Rohingya Refugees are Receiving Official Identities for the First Time
An estimated 11,000 refugees will be registered every single day between now and mid-December.
This article originally appeared on VICE News.
The Rohingya have been called the world’s most persecuted people. The Myanmar government has long refused to recognize their citizenship, instead calling them illegal immigrants and leaving the primarily Muslim minority stateless. But for most of those who have fled Myanmar to Bangladesh are having their identities and ethnicity recognized for the first time.
With the total number of Rohingya refugees in Bangladesh now exceeding one million, the government is currently undergoing a massive effort to register every single one. The authorities say that 11,000 refugees are being registered every day, and that at this rate, the process will be done by Dec. 12.
At first, the identity cards only stated that the refugees were from Myanmar, but after receiving complaints, they began to include the word “Rohingya.”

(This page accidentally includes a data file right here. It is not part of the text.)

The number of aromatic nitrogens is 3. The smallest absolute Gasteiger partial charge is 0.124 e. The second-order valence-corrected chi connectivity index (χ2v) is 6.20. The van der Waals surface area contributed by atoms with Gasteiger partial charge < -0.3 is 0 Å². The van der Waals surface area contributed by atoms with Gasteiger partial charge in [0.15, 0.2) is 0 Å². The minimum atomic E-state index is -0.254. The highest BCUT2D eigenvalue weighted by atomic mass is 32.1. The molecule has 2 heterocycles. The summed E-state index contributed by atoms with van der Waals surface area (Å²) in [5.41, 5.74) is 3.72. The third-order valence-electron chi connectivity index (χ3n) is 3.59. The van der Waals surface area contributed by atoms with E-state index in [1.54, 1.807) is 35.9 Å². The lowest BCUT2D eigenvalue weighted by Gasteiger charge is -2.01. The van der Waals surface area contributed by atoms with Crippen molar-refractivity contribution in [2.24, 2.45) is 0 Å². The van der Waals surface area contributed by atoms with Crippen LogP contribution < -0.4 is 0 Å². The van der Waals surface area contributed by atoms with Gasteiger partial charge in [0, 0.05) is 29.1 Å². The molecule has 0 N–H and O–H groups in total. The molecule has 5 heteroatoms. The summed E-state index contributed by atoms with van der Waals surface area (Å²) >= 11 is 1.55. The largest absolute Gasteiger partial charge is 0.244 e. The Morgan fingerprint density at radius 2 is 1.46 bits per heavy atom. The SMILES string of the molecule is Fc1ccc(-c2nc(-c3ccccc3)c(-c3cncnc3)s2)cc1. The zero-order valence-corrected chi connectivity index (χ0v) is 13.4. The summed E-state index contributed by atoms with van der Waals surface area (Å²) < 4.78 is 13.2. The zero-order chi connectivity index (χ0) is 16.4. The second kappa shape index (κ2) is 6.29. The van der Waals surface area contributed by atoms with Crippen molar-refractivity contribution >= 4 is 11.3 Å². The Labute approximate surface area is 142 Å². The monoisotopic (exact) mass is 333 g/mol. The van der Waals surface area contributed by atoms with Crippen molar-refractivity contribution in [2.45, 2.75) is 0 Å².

Mohammad Ismail, a Rohingya refugee, told VICE News that he is eager to get official documentation: “We are happy. We are globally recognized as Rohingya. Burma rejects us, but identify ourselves as Rohingya.”
More than 600,000 Rohingya refugees have fled to Bangladesh since Aug. 25, when the Myanmar military began its latest campaign of violence, torture and rape to drive them out of the country. Those who have escaped now face squalid conditions in cramped refugee camps.
“Without registration, without official recognition in this country, these people have no rights,” Kitty McKenzie, UNHCR spokesperson, told VICE News. She added that registration allows aid agencies to assess needs and thus better distribute aid. It also provides information that would be useful if the refugees were to be repatriated, a process which may begin within the next two months.
The Myanmar government has effectively denied the Rohingya citizenship since passing a nationality law in 1982. Instead, it has attempted to issue the minority “National Verification Cards,” which don’t acknowledge their citizenship nor their ethnicities. As a result, many Rohingya refused to accept them.